United Continental Holdings Inc will install new conveyor belts and take other steps to improve worker safety at its Newark Liberty International Airport hub in New Jersey, after federal inspectors found hazardous conditions in its baggage handling operations there.
The U.S. Department of Labor on Tuesday said the accord resolves its August 2015 lawsuit accusing Chicago-based United Continental of committing a serious violation of the federal Occupational Safety and Health Act of 1970.
The Labor Department said United's settlement could become a template for other carriers.
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"United Airlines is setting a workplace safety standard that other airlines will be compelled to follow," Jeffrey Rogoff, the department's regional solicitor in New York, said in a statement.
United is the largest airline at Newark Liberty, scheduling close to three-quarters of its flights.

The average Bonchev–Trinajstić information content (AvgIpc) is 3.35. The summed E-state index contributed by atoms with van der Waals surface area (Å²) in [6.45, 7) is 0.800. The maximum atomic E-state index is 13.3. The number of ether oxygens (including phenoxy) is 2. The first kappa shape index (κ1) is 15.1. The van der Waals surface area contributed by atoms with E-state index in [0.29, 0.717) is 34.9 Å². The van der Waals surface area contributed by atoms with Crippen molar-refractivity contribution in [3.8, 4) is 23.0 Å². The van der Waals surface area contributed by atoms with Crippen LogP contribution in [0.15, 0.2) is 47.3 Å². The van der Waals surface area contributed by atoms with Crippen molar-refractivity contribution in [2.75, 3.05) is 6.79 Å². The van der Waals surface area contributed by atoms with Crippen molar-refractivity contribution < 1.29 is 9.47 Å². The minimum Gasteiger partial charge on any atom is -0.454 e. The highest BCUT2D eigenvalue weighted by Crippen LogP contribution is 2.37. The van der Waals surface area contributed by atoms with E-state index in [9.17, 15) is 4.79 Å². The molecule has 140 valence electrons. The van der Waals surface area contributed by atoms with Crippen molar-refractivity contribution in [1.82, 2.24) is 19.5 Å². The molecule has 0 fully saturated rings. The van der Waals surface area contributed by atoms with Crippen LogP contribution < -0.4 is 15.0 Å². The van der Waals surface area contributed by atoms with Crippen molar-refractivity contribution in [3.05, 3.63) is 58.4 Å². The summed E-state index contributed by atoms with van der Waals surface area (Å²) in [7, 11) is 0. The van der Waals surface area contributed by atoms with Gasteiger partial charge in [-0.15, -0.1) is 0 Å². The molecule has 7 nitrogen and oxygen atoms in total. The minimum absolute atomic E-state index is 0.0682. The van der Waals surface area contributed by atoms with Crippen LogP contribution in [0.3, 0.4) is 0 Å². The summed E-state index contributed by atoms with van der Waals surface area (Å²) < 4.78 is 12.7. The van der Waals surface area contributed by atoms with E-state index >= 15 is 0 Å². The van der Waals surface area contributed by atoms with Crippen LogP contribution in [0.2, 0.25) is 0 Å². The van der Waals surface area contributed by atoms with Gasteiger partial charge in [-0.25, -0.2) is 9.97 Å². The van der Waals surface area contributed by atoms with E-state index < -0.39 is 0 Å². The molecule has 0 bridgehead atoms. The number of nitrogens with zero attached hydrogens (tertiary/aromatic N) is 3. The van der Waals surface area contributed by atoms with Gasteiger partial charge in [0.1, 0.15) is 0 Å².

According to the Labor Department, "below-the-wing" handlers who moved baggage between United's aircraft and terminals, and within terminals, were forced to bend, lift, reach or twist awkwardly when collecting items on conveyor belts, loading gate-checked baggage at passenger jet bridges, and loading and unloading baggage in aircraft cargo bays.
As a result, there was increased risk of musculoskeletal injuries such as back, shoulder, and neck strains and sprains, and handlers reported at least 622 such injuries between 2011 and January 2015, the department said.
Under the settlement, United agreed to hire a consultant to examine repetitive stress and injury risks in its Newark Liberty baggage handling operations and adopt the consultant's recommendations or similar measures within two years.
United also agreed to form a dedicated ergonomic safety committee, and pay a $7,000 civil fine.
"The safety of our employees and customers is our top priority," United said in a statement. "We are reviewing our ergonomic practices in order to further improve the work environment for our employees."
(Reporting by Jonathan Stempel in New York; Editing by Leslie Adler)